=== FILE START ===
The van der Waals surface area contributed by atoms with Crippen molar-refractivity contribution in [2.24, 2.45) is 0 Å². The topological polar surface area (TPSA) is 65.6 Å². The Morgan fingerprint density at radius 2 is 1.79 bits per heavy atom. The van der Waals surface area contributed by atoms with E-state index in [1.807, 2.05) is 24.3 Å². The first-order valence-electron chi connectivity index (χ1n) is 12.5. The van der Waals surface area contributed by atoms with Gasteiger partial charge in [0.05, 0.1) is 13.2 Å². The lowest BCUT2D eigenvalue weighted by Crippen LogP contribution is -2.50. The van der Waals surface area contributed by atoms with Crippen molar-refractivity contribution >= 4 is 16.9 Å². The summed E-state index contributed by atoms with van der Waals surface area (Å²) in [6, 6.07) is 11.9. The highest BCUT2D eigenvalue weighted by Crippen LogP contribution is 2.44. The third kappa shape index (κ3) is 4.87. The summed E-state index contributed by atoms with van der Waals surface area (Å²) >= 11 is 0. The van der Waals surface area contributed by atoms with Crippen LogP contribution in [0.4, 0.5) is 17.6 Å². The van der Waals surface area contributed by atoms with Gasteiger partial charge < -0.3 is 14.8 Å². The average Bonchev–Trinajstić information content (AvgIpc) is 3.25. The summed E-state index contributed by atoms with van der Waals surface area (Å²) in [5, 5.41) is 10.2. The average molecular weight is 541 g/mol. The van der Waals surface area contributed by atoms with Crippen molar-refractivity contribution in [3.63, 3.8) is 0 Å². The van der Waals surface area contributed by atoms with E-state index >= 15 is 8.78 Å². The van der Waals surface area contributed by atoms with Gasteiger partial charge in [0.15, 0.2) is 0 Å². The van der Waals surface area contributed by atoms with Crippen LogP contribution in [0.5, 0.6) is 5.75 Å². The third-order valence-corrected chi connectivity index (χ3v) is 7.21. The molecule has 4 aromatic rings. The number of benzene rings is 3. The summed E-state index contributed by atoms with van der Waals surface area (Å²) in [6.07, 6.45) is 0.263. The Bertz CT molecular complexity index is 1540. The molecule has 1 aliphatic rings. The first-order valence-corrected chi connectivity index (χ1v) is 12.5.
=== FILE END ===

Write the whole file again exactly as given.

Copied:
The van der Waals surface area contributed by atoms with Crippen molar-refractivity contribution in [2.24, 2.45) is 0 Å². The topological polar surface area (TPSA) is 65.6 Å². The Morgan fingerprint density at radius 2 is 1.79 bits per heavy atom. The van der Waals surface area contributed by atoms with E-state index in [1.807, 2.05) is 24.3 Å². The first-order valence-electron chi connectivity index (χ1n) is 12.5. The van der Waals surface area contributed by atoms with Gasteiger partial charge in [0.05, 0.1) is 13.2 Å². The lowest BCUT2D eigenvalue weighted by Crippen LogP contribution is -2.50. The van der Waals surface area contributed by atoms with Crippen molar-refractivity contribution >= 4 is 16.9 Å². The summed E-state index contributed by atoms with van der Waals surface area (Å²) in [6, 6.07) is 11.9. The highest BCUT2D eigenvalue weighted by Crippen LogP contribution is 2.44. The third kappa shape index (κ3) is 4.87. The summed E-state index contributed by atoms with van der Waals surface area (Å²) >= 11 is 0. The van der Waals surface area contributed by atoms with Crippen LogP contribution in [0.4, 0.5) is 17.6 Å². The van der Waals surface area contributed by atoms with Gasteiger partial charge < -0.3 is 14.8 Å². The average Bonchev–Trinajstić information content (AvgIpc) is 3.25. The summed E-state index contributed by atoms with van der Waals surface area (Å²) in [5, 5.41) is 10.2. The average molecular weight is 541 g/mol. The van der Waals surface area contributed by atoms with Crippen molar-refractivity contribution in [3.63, 3.8) is 0 Å². The van der Waals surface area contributed by atoms with E-state index >= 15 is 8.78 Å². The van der Waals surface area contributed by atoms with Gasteiger partial charge in [0.15, 0.2) is 0 Å². The van der Waals surface area contributed by atoms with Crippen LogP contribution in [0.5, 0.6) is 5.75 Å². The third-order valence-corrected chi connectivity index (χ3v) is 7.21. The molecule has 4 aromatic rings. The number of benzene rings is 3. The summed E-state index contributed by atoms with van der Waals surface area (Å²) in [6.07, 6.45) is 0.263. The Bertz CT molecular complexity index is 1540. The molecule has 1 aliphatic rings. The first-order valence-corrected chi connectivity index (χ1v) is 12.5.